“We had a very serious player, then called Statoil, ready to make investments in Maine,” Wilby told the Press Herald. “They currently are making investments in the United States, but elsewhere. They’re still close by. They just understood where the investment opportunity was and they followed it.”

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LD 994 — Monhegan Wind Power
House (85 Yeas, 60 Nays)

Anne Beebe-Center (D-Rockland) Y
Scott Cuddy (D-Winterport) Y
Michael Devin (D-Newcastle) E
Jan Dodge (D-Belfast) Y
Vicki Doudera (D-Camden) Y
Jeff Evangelos (U-Friendship) N
Jeffrey Hanley (R-Pittston) N
MaryAnne Kinney (R-Knox) N
Ann Matlack (D-St. George) Y
Chloe Maxmin (D-Nobleboro) Y
Genevieve McDonald (D-Stonington) N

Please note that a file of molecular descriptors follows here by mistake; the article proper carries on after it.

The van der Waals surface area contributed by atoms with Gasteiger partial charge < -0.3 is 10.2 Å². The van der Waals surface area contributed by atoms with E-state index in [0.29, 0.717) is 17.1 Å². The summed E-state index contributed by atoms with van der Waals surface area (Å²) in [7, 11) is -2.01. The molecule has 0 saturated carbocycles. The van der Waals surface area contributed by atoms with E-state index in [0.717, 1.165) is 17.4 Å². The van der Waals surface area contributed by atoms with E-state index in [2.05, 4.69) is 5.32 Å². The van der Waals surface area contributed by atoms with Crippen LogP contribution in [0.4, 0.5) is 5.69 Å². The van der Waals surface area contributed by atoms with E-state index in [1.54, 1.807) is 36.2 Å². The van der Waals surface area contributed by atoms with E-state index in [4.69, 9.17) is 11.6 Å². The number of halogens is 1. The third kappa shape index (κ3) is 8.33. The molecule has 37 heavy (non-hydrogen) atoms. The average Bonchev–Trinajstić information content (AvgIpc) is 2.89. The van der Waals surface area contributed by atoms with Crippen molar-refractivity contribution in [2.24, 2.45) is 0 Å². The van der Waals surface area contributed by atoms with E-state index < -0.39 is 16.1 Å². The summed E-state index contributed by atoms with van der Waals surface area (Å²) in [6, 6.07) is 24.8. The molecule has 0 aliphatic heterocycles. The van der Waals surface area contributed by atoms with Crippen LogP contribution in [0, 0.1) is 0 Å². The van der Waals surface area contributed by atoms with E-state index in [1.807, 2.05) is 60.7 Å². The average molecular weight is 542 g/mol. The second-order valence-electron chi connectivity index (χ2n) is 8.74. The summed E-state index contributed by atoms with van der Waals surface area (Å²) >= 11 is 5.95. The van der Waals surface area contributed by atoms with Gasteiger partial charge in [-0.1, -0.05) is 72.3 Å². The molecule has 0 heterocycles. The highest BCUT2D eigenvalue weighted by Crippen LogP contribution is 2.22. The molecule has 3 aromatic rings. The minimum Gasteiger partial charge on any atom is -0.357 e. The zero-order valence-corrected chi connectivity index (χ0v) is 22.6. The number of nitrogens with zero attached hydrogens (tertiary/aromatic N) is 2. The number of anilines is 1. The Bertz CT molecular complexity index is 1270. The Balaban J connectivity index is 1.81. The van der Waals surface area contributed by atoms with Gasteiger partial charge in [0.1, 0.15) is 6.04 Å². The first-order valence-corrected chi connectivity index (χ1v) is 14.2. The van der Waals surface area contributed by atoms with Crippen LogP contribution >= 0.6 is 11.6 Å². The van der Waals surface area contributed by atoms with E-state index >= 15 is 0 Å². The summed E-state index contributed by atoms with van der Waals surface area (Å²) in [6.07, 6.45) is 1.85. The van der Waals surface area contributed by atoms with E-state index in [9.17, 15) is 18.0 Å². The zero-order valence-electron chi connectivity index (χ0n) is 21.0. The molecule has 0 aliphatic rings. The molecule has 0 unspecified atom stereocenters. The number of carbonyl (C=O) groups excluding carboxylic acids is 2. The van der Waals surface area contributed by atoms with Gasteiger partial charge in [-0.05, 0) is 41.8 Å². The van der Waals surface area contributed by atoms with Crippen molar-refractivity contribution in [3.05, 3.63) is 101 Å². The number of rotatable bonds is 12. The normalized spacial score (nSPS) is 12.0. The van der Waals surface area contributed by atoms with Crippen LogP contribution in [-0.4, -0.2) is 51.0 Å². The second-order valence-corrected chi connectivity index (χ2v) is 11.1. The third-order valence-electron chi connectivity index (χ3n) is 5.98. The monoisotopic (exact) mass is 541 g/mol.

Bill Pluecker (U-Warren) N
Holly Stover (D-Boothbay) Y
Stanley Paige Zeigler (D-Montville) Y
U= unenrolled; X = absent; E = excused

Bill to Allow Towns to Ban Guns at Public Meetings Fails Again

The Legislature once again killed a bill (LD 1470) that would have allowed municipalities to prohibit the carrying of guns into public meetings and voting places. The bill was supported by the Maine Municipal Association, which argued that cities and towns ought to be able to have the right to keep firearms out of government proceedings.

“Under existing law, the state has preempted municipal home rule authority to regulate rearms, with the only exception being the adoption of rearms discharge ordinances related to hunting safety. Under all other circumstances, municipalities cannot regulate the possession of rearms,” wrote Garrett Corbin of the Maine Municipal Association in testimony. “Yet under most other circumstances, since Maine gained statehood, municipalities have been encouraged if not mandated to regulate matters important to local public health and safety.”